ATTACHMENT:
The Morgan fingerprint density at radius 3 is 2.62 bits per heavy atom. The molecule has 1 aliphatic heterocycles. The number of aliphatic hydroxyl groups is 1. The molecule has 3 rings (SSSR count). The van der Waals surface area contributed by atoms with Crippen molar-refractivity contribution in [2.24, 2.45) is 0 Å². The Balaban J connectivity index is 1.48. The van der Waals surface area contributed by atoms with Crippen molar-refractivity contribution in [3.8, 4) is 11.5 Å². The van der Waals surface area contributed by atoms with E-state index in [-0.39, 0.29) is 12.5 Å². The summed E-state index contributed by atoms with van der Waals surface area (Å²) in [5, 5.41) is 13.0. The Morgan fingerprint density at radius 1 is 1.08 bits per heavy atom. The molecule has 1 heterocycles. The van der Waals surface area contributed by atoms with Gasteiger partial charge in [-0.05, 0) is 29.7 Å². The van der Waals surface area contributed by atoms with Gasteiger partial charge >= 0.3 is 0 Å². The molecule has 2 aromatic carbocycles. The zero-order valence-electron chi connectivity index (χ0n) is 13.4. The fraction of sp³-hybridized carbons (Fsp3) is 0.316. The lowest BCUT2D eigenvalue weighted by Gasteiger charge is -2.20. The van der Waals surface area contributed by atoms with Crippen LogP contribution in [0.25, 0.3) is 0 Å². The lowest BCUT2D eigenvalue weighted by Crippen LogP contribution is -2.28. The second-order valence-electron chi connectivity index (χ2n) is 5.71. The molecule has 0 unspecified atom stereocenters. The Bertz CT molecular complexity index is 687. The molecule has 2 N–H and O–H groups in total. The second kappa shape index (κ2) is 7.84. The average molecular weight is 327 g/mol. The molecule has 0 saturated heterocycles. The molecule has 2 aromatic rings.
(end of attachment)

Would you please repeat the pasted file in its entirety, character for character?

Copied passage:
The Morgan fingerprint density at radius 3 is 2.62 bits per heavy atom. The molecule has 1 aliphatic heterocycles. The number of aliphatic hydroxyl groups is 1. The molecule has 3 rings (SSSR count). The van der Waals surface area contributed by atoms with Crippen molar-refractivity contribution in [2.24, 2.45) is 0 Å². The Balaban J connectivity index is 1.48. The van der Waals surface area contributed by atoms with Crippen molar-refractivity contribution in [3.8, 4) is 11.5 Å². The van der Waals surface area contributed by atoms with E-state index in [-0.39, 0.29) is 12.5 Å². The summed E-state index contributed by atoms with van der Waals surface area (Å²) in [5, 5.41) is 13.0. The Morgan fingerprint density at radius 1 is 1.08 bits per heavy atom. The molecule has 1 heterocycles. The van der Waals surface area contributed by atoms with Gasteiger partial charge in [-0.05, 0) is 29.7 Å². The van der Waals surface area contributed by atoms with Gasteiger partial charge >= 0.3 is 0 Å². The molecule has 2 aromatic carbocycles. The zero-order valence-electron chi connectivity index (χ0n) is 13.4. The fraction of sp³-hybridized carbons (Fsp3) is 0.316. The lowest BCUT2D eigenvalue weighted by Gasteiger charge is -2.20. The van der Waals surface area contributed by atoms with Crippen LogP contribution in [0.25, 0.3) is 0 Å². The lowest BCUT2D eigenvalue weighted by Crippen LogP contribution is -2.28. The second-order valence-electron chi connectivity index (χ2n) is 5.71. The molecule has 0 unspecified atom stereocenters. The Bertz CT molecular complexity index is 687. The molecule has 2 N–H and O–H groups in total. The second kappa shape index (κ2) is 7.84. The average molecular weight is 327 g/mol. The molecule has 0 saturated heterocycles. The molecule has 2 aromatic rings.